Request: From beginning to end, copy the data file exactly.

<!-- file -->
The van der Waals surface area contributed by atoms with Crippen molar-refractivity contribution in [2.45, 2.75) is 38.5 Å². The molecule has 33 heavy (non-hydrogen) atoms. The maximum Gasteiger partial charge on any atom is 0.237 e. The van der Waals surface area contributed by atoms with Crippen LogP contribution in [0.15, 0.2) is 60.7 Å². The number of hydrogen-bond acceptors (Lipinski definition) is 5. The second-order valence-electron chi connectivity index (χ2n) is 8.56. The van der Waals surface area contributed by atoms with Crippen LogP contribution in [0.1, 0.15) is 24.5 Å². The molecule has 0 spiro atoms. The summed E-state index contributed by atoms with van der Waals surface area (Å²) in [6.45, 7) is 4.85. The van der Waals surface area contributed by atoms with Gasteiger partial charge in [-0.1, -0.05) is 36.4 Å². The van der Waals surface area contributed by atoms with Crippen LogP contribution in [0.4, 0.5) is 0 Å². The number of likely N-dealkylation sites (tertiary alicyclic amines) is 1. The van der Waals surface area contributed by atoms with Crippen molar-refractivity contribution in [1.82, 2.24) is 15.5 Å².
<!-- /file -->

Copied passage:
The van der Waals surface area contributed by atoms with Crippen molar-refractivity contribution in [2.45, 2.75) is 38.5 Å². The molecule has 33 heavy (non-hydrogen) atoms. The maximum Gasteiger partial charge on any atom is 0.237 e. The van der Waals surface area contributed by atoms with Crippen LogP contribution in [0.15, 0.2) is 60.7 Å². The number of hydrogen-bond acceptors (Lipinski definition) is 5. The second-order valence-electron chi connectivity index (χ2n) is 8.56. The van der Waals surface area contributed by atoms with Crippen LogP contribution in [0.1, 0.15) is 24.5 Å². The molecule has 0 spiro atoms. The summed E-state index contributed by atoms with van der Waals surface area (Å²) in [6.45, 7) is 4.85. The van der Waals surface area contributed by atoms with Gasteiger partial charge in [-0.1, -0.05) is 36.4 Å². The van der Waals surface area contributed by atoms with Crippen LogP contribution in [0.4, 0.5) is 0 Å². The number of likely N-dealkylation sites (tertiary alicyclic amines) is 1. The van der Waals surface area contributed by atoms with Crippen molar-refractivity contribution in [1.82, 2.24) is 15.5 Å².